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Forgotten Bikes In India

From the Royal Enfield Bullet to the Yamaha R15, motorcycles have long ruled Indian highways. But, a few forgotten bikes once roamed the streets of India. Let’s take a look at 10 forgotten bikes in India.

10 Forgotten Bikes in India

1. Royal Enfield Mini Bullet

The Bullet is a well-known brand in India, particularly Punjab and Haryana. Every street corner in the country has a Bullet 350. Its weight, however, makes it difficult for some to drive. This was when the business created Little Bullet, a scaled-down version of the heavy bike. Because the MINI Bullet never truly took off, you may have never heard of or seen one.

2. Rajdoot GTS

The Honda NAVi is not the country’s first mini-bike. The honor belongs to the Rajdoot GTS, a bike that adopted the ordinary Rajdoot’s 175cc two-stroke engine and three-speed gearbox. The GTS gained a sizable fan base after being featured in the film Bobby, with Rishi Kapoor riding it to serenade Dimple Kapadia.

3. Royal Enfield Explorer

In the 1980s, Royal Enfield partnered with German bike maker Zundapp, and the Explorer was the fruit of this relationship. The Explorer had a 50cc two-stroke air-cooled engine and a three-speed manual transmission.

4. Yezdi 350

Ideal Jawa could never compete with Yamaha’s Escorts and its RD350, but the Indo-Czech motorcycle manufacturer gave it their all. The Mysore-based bike maker’s Yezdi 350 was one such endeavor. The Yezdi 350 featured a two-stroke parallel twin engine with 21 Bhp on tap. It wasn’t a match for the RD350, and those who wanted to move quickly didn’t buy it.

5. Hero-BMW Funduro 650

Did you know Hero once sold the Funduro 650, India’s “first” true ADV bike? True, this bike was originally valued at 5 lakh rupees in 1996. By Indian standards, 48 Bhp was a lot of power for this bike, but it blew up. The rationale is obvious. Simply put, the market was not ready to afford a motorcycle that competed in pricing with the Maruti Esteem.

6. Bajaj Sx Enduro/ Kawasaki RTZ100

Previously, the firm sold Kawasaki RTZ100, marketed as the SX Enduro in its on-road variant. The more powerful 100cc engine could not complement the bike’s off-road appearance. It was a difficult-to-sell Bajaj motorcycle that has since been forgotten.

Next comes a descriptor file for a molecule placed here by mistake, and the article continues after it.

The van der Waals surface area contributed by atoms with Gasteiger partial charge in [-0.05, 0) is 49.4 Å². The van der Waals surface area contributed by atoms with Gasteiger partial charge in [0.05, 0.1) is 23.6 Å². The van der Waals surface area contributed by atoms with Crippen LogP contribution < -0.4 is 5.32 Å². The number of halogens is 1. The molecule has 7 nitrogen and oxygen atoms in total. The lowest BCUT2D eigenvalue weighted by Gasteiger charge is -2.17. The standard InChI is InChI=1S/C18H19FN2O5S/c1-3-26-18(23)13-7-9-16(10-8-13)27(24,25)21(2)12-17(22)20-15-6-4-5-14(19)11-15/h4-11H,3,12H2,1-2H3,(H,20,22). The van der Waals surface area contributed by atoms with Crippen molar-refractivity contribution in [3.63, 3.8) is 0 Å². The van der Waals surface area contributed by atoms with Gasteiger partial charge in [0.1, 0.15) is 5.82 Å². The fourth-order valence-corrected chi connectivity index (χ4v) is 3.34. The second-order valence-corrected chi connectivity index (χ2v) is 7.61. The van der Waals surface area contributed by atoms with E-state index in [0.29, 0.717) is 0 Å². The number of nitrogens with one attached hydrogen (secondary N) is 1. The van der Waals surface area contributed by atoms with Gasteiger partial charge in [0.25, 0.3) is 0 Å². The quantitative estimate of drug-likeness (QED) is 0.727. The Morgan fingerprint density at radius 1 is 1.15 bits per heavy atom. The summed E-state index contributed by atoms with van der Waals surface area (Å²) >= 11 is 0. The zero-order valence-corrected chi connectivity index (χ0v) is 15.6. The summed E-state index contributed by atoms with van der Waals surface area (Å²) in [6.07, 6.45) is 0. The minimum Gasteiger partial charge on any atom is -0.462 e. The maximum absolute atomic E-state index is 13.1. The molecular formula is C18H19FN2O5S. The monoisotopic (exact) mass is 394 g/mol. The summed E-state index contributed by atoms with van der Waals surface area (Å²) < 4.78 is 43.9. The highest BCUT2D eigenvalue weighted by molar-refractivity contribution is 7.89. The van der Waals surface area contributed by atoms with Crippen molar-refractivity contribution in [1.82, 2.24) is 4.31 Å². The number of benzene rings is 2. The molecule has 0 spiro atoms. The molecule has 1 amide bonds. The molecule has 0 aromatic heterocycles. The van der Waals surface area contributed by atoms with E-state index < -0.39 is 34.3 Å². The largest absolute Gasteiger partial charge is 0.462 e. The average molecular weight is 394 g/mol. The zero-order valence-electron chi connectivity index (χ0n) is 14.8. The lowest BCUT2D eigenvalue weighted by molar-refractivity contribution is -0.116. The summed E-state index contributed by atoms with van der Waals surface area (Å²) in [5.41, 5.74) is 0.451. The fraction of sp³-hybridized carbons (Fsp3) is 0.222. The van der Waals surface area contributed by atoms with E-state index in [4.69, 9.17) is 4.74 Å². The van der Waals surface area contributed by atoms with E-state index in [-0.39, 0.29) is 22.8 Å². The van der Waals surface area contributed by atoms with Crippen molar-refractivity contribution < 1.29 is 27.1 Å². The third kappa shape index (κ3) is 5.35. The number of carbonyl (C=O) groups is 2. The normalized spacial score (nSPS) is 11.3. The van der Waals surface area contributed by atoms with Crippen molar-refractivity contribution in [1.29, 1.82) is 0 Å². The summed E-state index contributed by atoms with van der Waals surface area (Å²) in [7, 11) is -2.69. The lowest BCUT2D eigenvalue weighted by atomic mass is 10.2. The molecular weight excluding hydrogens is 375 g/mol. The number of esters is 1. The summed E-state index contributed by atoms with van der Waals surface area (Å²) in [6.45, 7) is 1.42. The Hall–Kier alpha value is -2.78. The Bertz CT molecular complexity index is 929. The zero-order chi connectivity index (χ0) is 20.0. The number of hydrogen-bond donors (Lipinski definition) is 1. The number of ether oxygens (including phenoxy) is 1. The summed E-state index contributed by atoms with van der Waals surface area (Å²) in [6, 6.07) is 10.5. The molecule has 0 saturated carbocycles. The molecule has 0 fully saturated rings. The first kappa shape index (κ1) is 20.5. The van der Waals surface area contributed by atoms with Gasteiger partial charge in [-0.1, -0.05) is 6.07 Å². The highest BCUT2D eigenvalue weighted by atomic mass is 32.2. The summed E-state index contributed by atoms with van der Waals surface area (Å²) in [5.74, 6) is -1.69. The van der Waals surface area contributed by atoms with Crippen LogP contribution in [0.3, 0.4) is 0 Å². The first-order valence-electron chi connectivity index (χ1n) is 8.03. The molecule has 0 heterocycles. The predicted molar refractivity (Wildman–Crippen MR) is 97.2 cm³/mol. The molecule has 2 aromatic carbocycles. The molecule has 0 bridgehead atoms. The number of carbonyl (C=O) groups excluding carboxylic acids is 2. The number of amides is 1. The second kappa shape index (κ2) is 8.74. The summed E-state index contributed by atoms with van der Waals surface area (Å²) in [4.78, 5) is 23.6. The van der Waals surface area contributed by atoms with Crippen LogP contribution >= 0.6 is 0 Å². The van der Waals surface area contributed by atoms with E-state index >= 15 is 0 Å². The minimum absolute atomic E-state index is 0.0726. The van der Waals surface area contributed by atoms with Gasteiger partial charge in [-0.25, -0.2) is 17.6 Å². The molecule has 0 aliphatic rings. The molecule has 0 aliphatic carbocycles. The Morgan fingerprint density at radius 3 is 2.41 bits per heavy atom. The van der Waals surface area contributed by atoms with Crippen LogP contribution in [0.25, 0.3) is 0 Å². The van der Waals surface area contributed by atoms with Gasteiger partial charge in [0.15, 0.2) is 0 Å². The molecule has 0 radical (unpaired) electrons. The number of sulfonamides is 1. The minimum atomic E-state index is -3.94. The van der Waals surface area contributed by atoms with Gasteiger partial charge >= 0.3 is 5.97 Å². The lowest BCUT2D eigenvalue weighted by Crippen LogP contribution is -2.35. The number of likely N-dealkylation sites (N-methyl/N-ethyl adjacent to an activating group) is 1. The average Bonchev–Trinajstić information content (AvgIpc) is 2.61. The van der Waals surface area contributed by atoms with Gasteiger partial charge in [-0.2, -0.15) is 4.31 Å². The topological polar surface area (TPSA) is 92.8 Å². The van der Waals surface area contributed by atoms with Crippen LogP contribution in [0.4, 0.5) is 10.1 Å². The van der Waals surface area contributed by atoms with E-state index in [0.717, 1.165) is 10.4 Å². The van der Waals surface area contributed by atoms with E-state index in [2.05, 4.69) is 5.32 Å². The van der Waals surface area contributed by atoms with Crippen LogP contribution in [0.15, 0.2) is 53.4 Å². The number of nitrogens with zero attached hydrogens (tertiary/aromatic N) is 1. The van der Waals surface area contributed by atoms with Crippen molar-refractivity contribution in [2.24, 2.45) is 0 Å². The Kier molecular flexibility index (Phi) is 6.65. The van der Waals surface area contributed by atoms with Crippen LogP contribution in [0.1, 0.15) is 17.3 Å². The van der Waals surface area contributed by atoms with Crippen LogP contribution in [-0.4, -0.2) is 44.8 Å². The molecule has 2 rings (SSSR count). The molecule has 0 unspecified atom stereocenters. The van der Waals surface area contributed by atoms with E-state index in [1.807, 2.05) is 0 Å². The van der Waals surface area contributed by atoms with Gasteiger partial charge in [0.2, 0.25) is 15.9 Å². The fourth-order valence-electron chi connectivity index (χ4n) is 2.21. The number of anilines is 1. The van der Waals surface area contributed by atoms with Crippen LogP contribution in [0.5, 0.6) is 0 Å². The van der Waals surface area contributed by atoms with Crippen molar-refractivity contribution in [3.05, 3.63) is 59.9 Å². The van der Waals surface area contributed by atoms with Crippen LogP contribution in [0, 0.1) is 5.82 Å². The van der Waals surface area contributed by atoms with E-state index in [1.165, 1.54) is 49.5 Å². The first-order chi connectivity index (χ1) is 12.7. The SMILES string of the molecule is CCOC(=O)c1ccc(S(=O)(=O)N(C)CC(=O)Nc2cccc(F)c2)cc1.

7. Royal Enfield Fury

Since you won’t remember this one, fury is the third RE on our list. Fury was created as a result of a brief collaboration with Zundapp. It was powered by a 163cc two-stroke engine coupled with a 5-speed manual transmission and competed with the Yamaha RX100. It had a chrome cylindrical exhaust and hydraulic disc brakes.

8. LML Graptor

To compete with the Bajaj Pulsar, Lohia Machinery Ltd. (LML) unveiled its flagship motorbike, the Graptor. The bike was propelled by a 150cc four-stroke engine coupled to a 5-speed manual transmission that produced 13.4 horsepower and 12.8 Nm of maximum torque. Yet the bike malfunction was brought on by strange looks.

9. Bajaj Boxer 150

This bike was made for the African market by Bajaj Auto. The company tried to bring it to rural markets in India but failed. It is currently the finest boxer-branded motorcycle that Bajaj has to offer.

10. Suzuki Bandit 1250S

Suzuki, a Japanese automaker, is well known for producing sports bikes like the Hayabusa and GSX-R1000. The bike’s brief existence in India was primarily due to its high price of 8.5 lakhs in 2001. The 125cc in-line 4-cylinder liquid-cooled engine produced close to 98 horsepower. Bandit’s excellent ergonomics made it a great travel vehicle, but the market was not yet at its apex, and it was only well-known for the Dhoom film series at the time.

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